On December 14th, 2015 we learned about

Cretaceous sea life wasn’t safe from extinction-causing asteroid

Ever since scientists honed in on the Cretaceous-ending asteroid that hit the Earth 66 million years ago, the details have gotten worse and worse. Aside from wiping out non-avian dinosaurs, punching a 110-mile-wide crater into the Gulf of Mexico, and possibly triggering massive volcanic eruptions on the other side of the planet, the asteroid that wiped out non-avian dinosaurs is also thought to have caused the extinction of many marine animals as well. The exact mechanics of how those creatures were killed haven’t been as thoroughly explored, although a recent study has put together a model that explains how an asteroid may affected so much sea life. It had an accomplice.

While shock waves, tsunamis, walls of flame, etc. would have all been more immediately devastating to terrestrial organisms, ocean life should have been insulated from those problems, at least to a certain degree. The initial blast of heat (and burning plant-life) shouldn’t have killed sea creatures like plesiosaurs and ammonites directly, as the water would have absorbed and distributed some of that thermal activity. The problem for these survivors much of the molten debris had to come down somewhere, and it might kick off a new chain of events that would bring havoc to the seas.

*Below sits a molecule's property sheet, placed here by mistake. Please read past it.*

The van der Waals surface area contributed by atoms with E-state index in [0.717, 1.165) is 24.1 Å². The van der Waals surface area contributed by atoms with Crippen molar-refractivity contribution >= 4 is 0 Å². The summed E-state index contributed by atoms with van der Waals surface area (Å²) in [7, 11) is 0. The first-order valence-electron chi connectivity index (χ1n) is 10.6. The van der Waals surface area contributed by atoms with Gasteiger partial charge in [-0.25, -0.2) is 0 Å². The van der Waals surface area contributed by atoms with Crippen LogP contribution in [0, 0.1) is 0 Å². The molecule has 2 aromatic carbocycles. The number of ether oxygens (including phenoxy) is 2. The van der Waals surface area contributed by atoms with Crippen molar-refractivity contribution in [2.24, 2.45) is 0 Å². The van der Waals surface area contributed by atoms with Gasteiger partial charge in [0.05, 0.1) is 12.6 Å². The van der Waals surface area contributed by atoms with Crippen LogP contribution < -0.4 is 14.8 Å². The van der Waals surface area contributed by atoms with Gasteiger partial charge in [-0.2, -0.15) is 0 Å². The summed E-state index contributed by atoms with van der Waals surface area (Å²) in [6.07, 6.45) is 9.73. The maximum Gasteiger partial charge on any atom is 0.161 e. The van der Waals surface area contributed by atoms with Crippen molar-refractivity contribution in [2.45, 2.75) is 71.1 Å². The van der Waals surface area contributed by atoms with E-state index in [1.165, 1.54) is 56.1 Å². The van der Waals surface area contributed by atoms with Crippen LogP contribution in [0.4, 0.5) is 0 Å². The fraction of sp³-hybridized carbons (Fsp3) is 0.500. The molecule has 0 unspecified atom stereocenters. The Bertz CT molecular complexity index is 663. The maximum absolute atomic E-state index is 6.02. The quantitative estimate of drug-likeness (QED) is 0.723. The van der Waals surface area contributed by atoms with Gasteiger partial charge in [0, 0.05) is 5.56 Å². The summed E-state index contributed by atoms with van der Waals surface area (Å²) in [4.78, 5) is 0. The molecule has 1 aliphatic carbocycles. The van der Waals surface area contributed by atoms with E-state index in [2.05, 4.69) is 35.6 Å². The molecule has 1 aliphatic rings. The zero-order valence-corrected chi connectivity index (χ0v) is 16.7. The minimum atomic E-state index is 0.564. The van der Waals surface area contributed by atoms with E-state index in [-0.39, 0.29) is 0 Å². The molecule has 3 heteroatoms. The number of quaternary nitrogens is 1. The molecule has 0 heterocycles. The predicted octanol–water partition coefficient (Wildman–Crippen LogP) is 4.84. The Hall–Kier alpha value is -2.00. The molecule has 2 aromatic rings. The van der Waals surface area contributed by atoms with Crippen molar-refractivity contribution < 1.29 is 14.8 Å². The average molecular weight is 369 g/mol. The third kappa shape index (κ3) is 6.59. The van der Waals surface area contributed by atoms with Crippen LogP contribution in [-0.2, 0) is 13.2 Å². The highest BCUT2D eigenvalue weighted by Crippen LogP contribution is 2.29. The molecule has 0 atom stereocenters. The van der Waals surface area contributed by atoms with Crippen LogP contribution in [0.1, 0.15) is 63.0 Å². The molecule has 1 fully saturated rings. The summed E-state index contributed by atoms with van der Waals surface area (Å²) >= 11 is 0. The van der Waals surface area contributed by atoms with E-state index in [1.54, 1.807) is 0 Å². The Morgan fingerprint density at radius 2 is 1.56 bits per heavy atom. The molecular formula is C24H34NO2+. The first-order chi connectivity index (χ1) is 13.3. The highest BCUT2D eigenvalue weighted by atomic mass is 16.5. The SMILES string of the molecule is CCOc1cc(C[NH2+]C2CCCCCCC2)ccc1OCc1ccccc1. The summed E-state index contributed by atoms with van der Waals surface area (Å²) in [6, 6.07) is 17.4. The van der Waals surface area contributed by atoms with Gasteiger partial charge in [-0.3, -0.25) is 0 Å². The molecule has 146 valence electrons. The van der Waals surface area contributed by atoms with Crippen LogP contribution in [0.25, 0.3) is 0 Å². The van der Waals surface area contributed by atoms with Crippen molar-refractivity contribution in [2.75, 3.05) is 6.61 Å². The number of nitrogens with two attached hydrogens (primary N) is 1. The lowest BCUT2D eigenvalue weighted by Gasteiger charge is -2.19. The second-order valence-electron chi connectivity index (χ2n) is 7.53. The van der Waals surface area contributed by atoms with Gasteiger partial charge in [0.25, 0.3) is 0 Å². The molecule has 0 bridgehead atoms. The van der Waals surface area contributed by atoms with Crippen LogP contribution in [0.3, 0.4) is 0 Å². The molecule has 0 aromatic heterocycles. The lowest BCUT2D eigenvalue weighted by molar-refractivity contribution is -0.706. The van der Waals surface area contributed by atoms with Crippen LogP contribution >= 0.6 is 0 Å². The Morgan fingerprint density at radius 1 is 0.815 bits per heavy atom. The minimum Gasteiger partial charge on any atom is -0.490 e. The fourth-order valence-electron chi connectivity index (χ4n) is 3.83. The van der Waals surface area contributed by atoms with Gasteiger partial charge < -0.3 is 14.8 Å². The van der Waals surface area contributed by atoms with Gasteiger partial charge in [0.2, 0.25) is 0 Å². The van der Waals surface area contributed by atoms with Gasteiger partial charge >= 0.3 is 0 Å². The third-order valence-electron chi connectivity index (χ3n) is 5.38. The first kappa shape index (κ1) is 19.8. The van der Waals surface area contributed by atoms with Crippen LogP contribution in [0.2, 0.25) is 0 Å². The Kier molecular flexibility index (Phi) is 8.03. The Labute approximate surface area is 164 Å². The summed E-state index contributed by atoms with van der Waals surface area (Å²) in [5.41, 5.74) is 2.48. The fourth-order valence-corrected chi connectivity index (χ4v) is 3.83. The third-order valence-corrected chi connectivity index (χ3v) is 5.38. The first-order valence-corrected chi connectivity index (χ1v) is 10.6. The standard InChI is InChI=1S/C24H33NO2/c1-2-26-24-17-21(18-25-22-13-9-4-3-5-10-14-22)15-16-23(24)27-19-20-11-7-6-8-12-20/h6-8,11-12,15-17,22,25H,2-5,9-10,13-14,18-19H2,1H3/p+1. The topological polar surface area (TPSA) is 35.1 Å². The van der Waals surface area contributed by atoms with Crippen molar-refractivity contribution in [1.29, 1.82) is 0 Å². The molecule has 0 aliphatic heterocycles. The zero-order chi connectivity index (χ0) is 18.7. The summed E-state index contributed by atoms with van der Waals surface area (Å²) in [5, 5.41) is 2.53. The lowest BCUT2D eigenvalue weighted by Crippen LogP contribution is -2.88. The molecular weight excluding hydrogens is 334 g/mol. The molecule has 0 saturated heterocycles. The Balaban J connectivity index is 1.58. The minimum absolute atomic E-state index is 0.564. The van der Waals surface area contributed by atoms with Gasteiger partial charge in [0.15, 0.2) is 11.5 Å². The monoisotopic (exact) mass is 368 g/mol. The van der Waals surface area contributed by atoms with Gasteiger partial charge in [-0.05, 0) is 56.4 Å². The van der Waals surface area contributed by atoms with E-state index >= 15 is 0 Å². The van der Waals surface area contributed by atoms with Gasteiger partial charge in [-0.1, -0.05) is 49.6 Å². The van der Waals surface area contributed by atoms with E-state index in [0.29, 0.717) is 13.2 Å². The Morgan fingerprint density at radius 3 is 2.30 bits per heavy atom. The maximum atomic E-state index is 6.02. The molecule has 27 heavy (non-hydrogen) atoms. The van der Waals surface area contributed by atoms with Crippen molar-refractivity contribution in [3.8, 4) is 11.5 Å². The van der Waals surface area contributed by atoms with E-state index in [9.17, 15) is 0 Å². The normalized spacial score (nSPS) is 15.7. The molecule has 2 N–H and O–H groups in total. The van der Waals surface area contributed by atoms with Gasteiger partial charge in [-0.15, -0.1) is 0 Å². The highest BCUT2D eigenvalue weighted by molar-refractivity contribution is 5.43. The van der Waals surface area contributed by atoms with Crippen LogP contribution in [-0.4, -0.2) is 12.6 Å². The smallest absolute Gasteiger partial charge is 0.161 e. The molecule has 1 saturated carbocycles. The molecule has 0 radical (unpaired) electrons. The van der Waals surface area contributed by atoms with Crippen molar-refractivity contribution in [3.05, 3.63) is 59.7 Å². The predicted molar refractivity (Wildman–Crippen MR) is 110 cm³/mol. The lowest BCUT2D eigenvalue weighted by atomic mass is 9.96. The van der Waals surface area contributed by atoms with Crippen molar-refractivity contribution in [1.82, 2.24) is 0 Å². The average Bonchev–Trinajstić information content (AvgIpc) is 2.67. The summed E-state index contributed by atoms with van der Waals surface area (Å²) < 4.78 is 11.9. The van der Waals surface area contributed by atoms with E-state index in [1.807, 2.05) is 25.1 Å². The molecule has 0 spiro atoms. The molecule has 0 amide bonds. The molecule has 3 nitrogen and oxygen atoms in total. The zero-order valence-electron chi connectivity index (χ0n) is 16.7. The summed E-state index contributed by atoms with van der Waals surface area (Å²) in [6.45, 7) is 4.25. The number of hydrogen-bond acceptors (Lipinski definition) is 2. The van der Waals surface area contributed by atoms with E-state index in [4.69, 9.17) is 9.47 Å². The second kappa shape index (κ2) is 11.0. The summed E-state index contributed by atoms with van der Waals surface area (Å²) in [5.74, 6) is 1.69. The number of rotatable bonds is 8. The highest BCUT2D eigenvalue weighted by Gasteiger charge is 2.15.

Only good for the algae

To see how the asteroid’s vaporized rock field would react in the air, scientists looked at data and models from spaceship re-entry. This lead to the conclusion that massive amounts of nitrogen oxide would have been created, which is further backed up by geological evidence. The extra nitrogen oxide could have then created acid rain. The acid rain could then lead to an algal bloom thanks to the increased amounts of nitrates in the ocean. The bloom would have basically been spread across the already soot-covered globe, choking off the underwater ecosystem’s supply of oxygen and nutrients.


Source: Dino-Killing Asteroid Impact Triggered Lethal Algal Bloom by Laura Geggel, Live Science